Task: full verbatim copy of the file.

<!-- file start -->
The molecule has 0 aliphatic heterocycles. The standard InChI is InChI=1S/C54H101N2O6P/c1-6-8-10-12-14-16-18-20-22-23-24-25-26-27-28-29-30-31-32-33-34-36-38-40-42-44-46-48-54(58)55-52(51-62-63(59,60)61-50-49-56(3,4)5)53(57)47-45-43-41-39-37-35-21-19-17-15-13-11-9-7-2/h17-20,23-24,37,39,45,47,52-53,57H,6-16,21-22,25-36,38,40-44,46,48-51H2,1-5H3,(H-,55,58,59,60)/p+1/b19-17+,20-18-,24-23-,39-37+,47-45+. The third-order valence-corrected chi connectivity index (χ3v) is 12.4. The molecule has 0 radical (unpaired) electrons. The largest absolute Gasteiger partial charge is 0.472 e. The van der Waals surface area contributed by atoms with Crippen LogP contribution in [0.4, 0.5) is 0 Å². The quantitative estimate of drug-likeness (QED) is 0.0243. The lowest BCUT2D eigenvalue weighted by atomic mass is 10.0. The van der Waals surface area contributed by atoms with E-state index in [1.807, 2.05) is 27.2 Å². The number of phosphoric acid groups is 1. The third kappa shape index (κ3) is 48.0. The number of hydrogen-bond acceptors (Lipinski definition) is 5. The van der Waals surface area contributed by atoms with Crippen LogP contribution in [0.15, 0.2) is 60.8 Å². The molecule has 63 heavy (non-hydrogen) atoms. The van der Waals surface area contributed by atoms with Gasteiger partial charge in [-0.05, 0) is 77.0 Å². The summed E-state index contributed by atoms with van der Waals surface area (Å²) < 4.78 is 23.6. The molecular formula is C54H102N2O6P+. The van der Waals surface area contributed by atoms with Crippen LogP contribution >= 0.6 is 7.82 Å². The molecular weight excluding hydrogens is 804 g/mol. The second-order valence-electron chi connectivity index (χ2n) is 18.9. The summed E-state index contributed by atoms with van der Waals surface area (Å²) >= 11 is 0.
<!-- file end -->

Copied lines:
The molecule has 0 aliphatic heterocycles. The standard InChI is InChI=1S/C54H101N2O6P/c1-6-8-10-12-14-16-18-20-22-23-24-25-26-27-28-29-30-31-32-33-34-36-38-40-42-44-46-48-54(58)55-52(51-62-63(59,60)61-50-49-56(3,4)5)53(57)47-45-43-41-39-37-35-21-19-17-15-13-11-9-7-2/h17-20,23-24,37,39,45,47,52-53,57H,6-16,21-22,25-36,38,40-44,46,48-51H2,1-5H3,(H-,55,58,59,60)/p+1/b19-17+,20-18-,24-23-,39-37+,47-45+. The third-order valence-corrected chi connectivity index (χ3v) is 12.4. The molecule has 0 radical (unpaired) electrons. The largest absolute Gasteiger partial charge is 0.472 e. The van der Waals surface area contributed by atoms with Crippen LogP contribution in [0.4, 0.5) is 0 Å². The quantitative estimate of drug-likeness (QED) is 0.0243. The lowest BCUT2D eigenvalue weighted by atomic mass is 10.0. The van der Waals surface area contributed by atoms with E-state index in [1.807, 2.05) is 27.2 Å². The number of phosphoric acid groups is 1. The third kappa shape index (κ3) is 48.0. The number of hydrogen-bond acceptors (Lipinski definition) is 5. The van der Waals surface area contributed by atoms with Crippen LogP contribution in [0.15, 0.2) is 60.8 Å². The molecule has 63 heavy (non-hydrogen) atoms. The van der Waals surface area contributed by atoms with Gasteiger partial charge in [-0.05, 0) is 77.0 Å². The summed E-state index contributed by atoms with van der Waals surface area (Å²) < 4.78 is 23.6. The molecular formula is C54H102N2O6P+. The van der Waals surface area contributed by atoms with Crippen LogP contribution >= 0.6 is 7.82 Å². The molecular weight excluding hydrogens is 804 g/mol. The second-order valence-electron chi connectivity index (χ2n) is 18.9. The summed E-state index contributed by atoms with van der Waals surface area (Å²) >= 11 is 0.